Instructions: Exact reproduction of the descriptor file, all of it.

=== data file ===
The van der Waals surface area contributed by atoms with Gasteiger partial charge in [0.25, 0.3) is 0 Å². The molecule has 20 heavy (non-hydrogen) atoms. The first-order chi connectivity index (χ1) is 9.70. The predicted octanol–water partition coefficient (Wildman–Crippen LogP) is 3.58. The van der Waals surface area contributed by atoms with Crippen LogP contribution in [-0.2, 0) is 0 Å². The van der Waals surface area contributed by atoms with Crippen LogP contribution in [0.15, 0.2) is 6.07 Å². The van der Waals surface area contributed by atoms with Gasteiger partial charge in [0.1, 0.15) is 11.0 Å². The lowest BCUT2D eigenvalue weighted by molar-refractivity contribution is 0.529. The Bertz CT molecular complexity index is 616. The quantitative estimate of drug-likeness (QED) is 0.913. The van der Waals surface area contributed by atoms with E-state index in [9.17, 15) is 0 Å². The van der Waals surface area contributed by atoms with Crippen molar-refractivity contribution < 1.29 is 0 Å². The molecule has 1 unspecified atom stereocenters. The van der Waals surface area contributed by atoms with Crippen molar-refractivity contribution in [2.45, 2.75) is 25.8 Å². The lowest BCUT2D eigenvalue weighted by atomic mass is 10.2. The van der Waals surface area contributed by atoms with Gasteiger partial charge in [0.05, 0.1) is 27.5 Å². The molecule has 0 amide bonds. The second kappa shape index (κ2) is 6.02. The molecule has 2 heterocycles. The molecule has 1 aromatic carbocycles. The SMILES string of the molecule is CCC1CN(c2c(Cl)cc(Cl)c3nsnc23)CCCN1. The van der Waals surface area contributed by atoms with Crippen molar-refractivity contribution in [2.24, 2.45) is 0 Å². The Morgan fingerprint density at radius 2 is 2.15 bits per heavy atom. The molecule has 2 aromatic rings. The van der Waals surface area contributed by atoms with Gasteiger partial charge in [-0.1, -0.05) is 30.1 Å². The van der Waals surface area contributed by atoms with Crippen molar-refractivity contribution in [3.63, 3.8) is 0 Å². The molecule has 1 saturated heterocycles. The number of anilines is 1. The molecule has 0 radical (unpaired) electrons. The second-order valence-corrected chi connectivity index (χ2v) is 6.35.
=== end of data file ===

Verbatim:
The van der Waals surface area contributed by atoms with Gasteiger partial charge in [0.25, 0.3) is 0 Å². The molecule has 20 heavy (non-hydrogen) atoms. The first-order chi connectivity index (χ1) is 9.70. The predicted octanol–water partition coefficient (Wildman–Crippen LogP) is 3.58. The van der Waals surface area contributed by atoms with Crippen LogP contribution in [-0.2, 0) is 0 Å². The van der Waals surface area contributed by atoms with Crippen LogP contribution in [0.15, 0.2) is 6.07 Å². The van der Waals surface area contributed by atoms with Gasteiger partial charge in [0.1, 0.15) is 11.0 Å². The lowest BCUT2D eigenvalue weighted by molar-refractivity contribution is 0.529. The Bertz CT molecular complexity index is 616. The quantitative estimate of drug-likeness (QED) is 0.913. The van der Waals surface area contributed by atoms with E-state index in [9.17, 15) is 0 Å². The van der Waals surface area contributed by atoms with Crippen molar-refractivity contribution < 1.29 is 0 Å². The molecule has 1 unspecified atom stereocenters. The van der Waals surface area contributed by atoms with Crippen molar-refractivity contribution in [2.45, 2.75) is 25.8 Å². The lowest BCUT2D eigenvalue weighted by atomic mass is 10.2. The van der Waals surface area contributed by atoms with Gasteiger partial charge in [0.05, 0.1) is 27.5 Å². The molecule has 0 amide bonds. The second kappa shape index (κ2) is 6.02. The molecule has 2 heterocycles. The molecule has 1 aromatic carbocycles. The SMILES string of the molecule is CCC1CN(c2c(Cl)cc(Cl)c3nsnc23)CCCN1. The van der Waals surface area contributed by atoms with Crippen molar-refractivity contribution in [2.24, 2.45) is 0 Å². The Morgan fingerprint density at radius 2 is 2.15 bits per heavy atom. The molecule has 2 aromatic rings. The van der Waals surface area contributed by atoms with Gasteiger partial charge in [-0.1, -0.05) is 30.1 Å². The van der Waals surface area contributed by atoms with Crippen molar-refractivity contribution in [3.63, 3.8) is 0 Å². The molecule has 1 saturated heterocycles. The number of anilines is 1. The molecule has 0 radical (unpaired) electrons. The second-order valence-corrected chi connectivity index (χ2v) is 6.35.